Вы находитесь на странице: 1из 7


(XEI) sold to The Overseas Bank of Manila (OBM) some residential lots in Xavierville subdivision. Nevertheless, XEI continued selling the residential lots in the subdivision as agent of OBM. 2. Carlos Manalo, Jr. proposed to XEI, through its President Emerito Ramos (Ramos), that he will purchase two lots in the Xavierville subdivision and offered as part of the downpayment the P34,887.66 Ramos owed him. XEI, through Ramos, agreed. 3. In a letter dated August 22, 1972 to Perla Manalo (Carlos wife), Ramos confirmed the reservation of the lots. In the letter he also pegged the price of the lots at P348,060 with a 20% down payment of the purchase price amounting to P69,612.00 (less the P34,887.66 owing from Ramos), payable as soon as XEI resumes its selling operations; the corresponding Contract of Conditional Sale would then be signed on or before the same date. Perla Manalo conformed to the letter agreement. 4. Thereafter, the spouses constructed a house on the property. The spouses were notified of XEIs resumption of selling operations. However, they did not pay the balance of the downpayment because XEI failed to prepare a contract of conditional sale and transmit the same to them. XEI also billed them for unpaid interests which they also refused to pay. XEI turned over its selling operations to OBM. 5. Subsequently, Commercial Bank of Manila (CBM) acquired the Xavierville Estate from OBM. CBM requested Perla Manalo to stop any on-going construction on the property since it (CBM) was the owner of the lot and she had no permission for such construction. Perla informed them that her husband had a contract with OBM, through XEI, to purchase the property. She promised to send CBM the documents. However, she failed to do so. Thus, CBM filed a complaint for unlawful detainer against the spouses. But later on, CBM moved to withdraw its complaint because of the issues raised. In the meantime, CBM was renamed the Boston Bank of the Philippines. 6. Then, the spouses filed a complaint for specific performance and damages against the bank before the RTC. The spouses alleged that they had always been ready and willing to pay the installments on the lots sold to them but no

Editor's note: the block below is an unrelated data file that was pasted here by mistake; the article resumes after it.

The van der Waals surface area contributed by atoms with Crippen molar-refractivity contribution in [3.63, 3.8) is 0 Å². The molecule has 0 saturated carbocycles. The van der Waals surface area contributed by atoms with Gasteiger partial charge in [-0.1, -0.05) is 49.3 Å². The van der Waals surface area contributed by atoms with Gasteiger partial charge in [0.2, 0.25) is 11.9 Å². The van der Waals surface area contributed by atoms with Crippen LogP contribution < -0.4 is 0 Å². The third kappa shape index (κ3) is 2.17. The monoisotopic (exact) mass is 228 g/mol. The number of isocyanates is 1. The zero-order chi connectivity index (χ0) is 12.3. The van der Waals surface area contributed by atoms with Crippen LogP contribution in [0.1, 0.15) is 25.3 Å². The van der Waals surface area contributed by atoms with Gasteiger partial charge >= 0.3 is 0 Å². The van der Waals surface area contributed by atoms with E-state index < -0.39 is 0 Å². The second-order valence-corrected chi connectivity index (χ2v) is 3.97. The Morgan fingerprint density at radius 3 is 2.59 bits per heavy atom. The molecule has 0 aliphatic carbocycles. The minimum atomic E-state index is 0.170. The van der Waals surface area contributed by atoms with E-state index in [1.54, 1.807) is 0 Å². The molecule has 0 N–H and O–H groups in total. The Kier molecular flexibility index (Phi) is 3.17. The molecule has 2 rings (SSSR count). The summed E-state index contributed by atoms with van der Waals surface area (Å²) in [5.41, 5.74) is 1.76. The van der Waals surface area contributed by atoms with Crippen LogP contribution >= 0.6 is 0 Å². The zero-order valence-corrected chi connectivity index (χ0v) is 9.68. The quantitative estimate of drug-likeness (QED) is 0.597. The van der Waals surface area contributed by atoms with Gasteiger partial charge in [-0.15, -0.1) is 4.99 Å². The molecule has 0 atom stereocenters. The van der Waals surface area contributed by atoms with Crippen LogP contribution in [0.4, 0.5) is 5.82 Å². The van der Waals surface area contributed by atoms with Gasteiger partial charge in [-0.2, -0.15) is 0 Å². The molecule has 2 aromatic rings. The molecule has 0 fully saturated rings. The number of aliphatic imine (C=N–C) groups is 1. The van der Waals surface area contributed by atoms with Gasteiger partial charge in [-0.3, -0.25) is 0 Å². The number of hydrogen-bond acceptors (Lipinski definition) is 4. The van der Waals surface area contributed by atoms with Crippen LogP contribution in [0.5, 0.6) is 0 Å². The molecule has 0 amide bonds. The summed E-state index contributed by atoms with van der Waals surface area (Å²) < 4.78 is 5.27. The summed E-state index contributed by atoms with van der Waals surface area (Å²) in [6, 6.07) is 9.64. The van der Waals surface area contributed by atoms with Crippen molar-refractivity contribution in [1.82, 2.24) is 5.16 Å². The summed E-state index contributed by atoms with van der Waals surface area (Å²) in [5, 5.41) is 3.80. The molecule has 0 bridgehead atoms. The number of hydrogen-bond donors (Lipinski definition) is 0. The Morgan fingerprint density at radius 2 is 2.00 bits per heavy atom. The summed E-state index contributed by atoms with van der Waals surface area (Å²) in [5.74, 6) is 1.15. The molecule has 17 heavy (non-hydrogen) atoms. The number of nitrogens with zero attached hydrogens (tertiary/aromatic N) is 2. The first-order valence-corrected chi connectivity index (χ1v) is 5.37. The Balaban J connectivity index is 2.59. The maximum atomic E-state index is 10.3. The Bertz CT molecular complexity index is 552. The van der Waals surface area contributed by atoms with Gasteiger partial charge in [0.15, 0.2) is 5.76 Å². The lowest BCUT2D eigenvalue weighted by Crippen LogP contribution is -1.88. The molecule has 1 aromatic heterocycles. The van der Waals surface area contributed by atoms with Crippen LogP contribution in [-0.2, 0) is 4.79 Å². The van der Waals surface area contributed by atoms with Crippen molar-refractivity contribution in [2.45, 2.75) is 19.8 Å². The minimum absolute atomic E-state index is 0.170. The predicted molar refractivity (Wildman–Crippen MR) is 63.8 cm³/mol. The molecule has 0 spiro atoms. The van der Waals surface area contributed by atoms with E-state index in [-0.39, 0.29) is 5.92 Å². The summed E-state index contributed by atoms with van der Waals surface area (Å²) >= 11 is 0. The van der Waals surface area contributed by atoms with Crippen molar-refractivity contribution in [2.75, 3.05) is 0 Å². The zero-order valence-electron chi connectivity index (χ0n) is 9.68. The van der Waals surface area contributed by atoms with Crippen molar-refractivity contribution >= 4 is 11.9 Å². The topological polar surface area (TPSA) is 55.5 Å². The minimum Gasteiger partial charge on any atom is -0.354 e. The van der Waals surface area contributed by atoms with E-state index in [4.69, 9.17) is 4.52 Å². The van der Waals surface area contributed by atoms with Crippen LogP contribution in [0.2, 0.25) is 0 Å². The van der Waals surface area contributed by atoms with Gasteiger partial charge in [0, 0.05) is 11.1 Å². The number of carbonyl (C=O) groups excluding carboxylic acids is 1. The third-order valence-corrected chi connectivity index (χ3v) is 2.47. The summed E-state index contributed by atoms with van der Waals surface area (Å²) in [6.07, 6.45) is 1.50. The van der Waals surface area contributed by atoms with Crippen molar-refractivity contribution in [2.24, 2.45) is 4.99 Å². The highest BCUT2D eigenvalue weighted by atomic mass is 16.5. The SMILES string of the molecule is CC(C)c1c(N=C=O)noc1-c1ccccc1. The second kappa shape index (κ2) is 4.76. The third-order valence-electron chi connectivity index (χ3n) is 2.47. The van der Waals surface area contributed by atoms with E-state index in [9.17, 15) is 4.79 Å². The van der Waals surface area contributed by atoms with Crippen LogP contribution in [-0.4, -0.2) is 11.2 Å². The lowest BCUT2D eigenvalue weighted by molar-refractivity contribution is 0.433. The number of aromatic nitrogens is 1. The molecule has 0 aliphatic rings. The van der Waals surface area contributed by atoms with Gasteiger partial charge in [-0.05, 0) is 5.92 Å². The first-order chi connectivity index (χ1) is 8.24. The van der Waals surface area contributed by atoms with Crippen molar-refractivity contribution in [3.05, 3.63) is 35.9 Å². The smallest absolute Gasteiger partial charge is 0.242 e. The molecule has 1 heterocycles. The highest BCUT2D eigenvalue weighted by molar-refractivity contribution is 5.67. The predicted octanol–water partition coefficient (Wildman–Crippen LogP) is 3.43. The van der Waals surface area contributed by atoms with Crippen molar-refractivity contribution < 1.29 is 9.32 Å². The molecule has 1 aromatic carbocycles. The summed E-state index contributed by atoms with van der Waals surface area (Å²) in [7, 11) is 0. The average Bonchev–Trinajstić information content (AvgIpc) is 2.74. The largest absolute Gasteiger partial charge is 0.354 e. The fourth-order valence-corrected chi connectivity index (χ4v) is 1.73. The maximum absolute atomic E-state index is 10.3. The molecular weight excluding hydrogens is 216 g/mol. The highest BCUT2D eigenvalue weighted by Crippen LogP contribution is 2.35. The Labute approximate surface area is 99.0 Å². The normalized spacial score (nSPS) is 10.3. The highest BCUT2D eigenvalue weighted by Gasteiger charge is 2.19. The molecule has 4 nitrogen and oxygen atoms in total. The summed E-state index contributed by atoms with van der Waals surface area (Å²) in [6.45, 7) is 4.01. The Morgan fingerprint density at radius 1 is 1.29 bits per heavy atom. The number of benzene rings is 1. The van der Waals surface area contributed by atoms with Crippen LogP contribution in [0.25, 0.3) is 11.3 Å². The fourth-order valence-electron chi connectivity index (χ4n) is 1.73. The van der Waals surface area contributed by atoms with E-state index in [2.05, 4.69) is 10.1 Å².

contract was forthcoming. The spouses further alleged that upon their partial payment of the downpayment, they were entitled to the execution and delivery of a Deed of Absolute Sale covering the subject lots. During the trial, the spouses adduced in evidence the separate Contracts of Conditional Sale executed between XEI and 3 other buyers to prove that XEI continued selling residential lots in the subdivision as agent of OBM after the latter had acquired the said lots. RTC : The trial court ordered the petitioner (Boston Bank) to execute a Deed of Absolute Sale in favor of the spouses upon the payment of the spouses of the balance of the purchase price. It ruled that under the August 22, 1972 letter agreement of XEI and the spouses, the parties had a "complete contract to sell" over the lots, and that they had already partially consummated the same. CA: The Court of Appeals sustained the ruling of the RTC, but declared that the balance of the purchase price of the property was payable in fixed amounts on a monthly basis for 120 months, based on the deeds of conditional sale executed by XEI in favor of other lot buyers. Boston Bank filed a Motion for the Reconsideration of the decision alleging that there was no perfected contract to sell the two lots, as there was no agreement between XEI and the respondents on the manner of payment as well as the other terms and conditions of the sale. Boston Bank also asserts that there is no factual basis for the CA ruling that the terms and conditions relating to the payment of the balance of the purchase price of the property (as agreed upon by XEI and other lot buyers in the same subdivision) were also applicable to the contract entered into between the petitioner and the respondents. CA denied the MR. ISSUES: 1.) Whether or not the factual issues raised by the petitioner are proper 2.) Whether or not there was a perfected contract to sell the property 3.) Whether or not the CA correctly held that the terms of the deeds of conditional sale executed by XEI in favor of the other lot buyers in the subdivision, which contained uniform terms of 120 equal monthly